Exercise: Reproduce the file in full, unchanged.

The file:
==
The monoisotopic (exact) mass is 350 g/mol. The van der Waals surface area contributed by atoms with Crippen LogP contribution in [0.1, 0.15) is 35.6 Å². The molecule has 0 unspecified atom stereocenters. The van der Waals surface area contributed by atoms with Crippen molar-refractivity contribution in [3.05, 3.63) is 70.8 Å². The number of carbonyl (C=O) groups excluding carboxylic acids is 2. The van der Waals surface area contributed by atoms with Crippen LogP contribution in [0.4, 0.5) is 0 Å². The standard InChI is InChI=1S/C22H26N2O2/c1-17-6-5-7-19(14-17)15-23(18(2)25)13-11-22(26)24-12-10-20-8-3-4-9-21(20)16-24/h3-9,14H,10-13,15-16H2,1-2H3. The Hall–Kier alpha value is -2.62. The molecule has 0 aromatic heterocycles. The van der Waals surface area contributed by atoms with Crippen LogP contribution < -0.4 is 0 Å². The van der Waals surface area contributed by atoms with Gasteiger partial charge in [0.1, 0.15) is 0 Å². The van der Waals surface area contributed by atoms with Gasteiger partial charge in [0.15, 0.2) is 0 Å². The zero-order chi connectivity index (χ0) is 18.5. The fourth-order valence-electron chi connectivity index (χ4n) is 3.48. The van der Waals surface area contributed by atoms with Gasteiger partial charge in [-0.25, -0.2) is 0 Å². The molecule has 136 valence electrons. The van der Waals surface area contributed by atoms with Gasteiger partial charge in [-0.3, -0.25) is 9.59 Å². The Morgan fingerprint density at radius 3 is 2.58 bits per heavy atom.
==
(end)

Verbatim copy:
The monoisotopic (exact) mass is 350 g/mol. The van der Waals surface area contributed by atoms with Crippen LogP contribution in [0.1, 0.15) is 35.6 Å². The molecule has 0 unspecified atom stereocenters. The van der Waals surface area contributed by atoms with Crippen molar-refractivity contribution in [3.05, 3.63) is 70.8 Å². The number of carbonyl (C=O) groups excluding carboxylic acids is 2. The van der Waals surface area contributed by atoms with Crippen LogP contribution in [0.4, 0.5) is 0 Å². The standard InChI is InChI=1S/C22H26N2O2/c1-17-6-5-7-19(14-17)15-23(18(2)25)13-11-22(26)24-12-10-20-8-3-4-9-21(20)16-24/h3-9,14H,10-13,15-16H2,1-2H3. The Hall–Kier alpha value is -2.62. The molecule has 0 aromatic heterocycles. The van der Waals surface area contributed by atoms with Crippen LogP contribution < -0.4 is 0 Å². The van der Waals surface area contributed by atoms with Gasteiger partial charge in [0.1, 0.15) is 0 Å². The van der Waals surface area contributed by atoms with Gasteiger partial charge in [0.15, 0.2) is 0 Å². The zero-order chi connectivity index (χ0) is 18.5. The fourth-order valence-electron chi connectivity index (χ4n) is 3.48. The van der Waals surface area contributed by atoms with Gasteiger partial charge in [-0.25, -0.2) is 0 Å². The molecule has 136 valence electrons. The van der Waals surface area contributed by atoms with Gasteiger partial charge in [-0.3, -0.25) is 9.59 Å². The Morgan fingerprint density at radius 3 is 2.58 bits per heavy atom.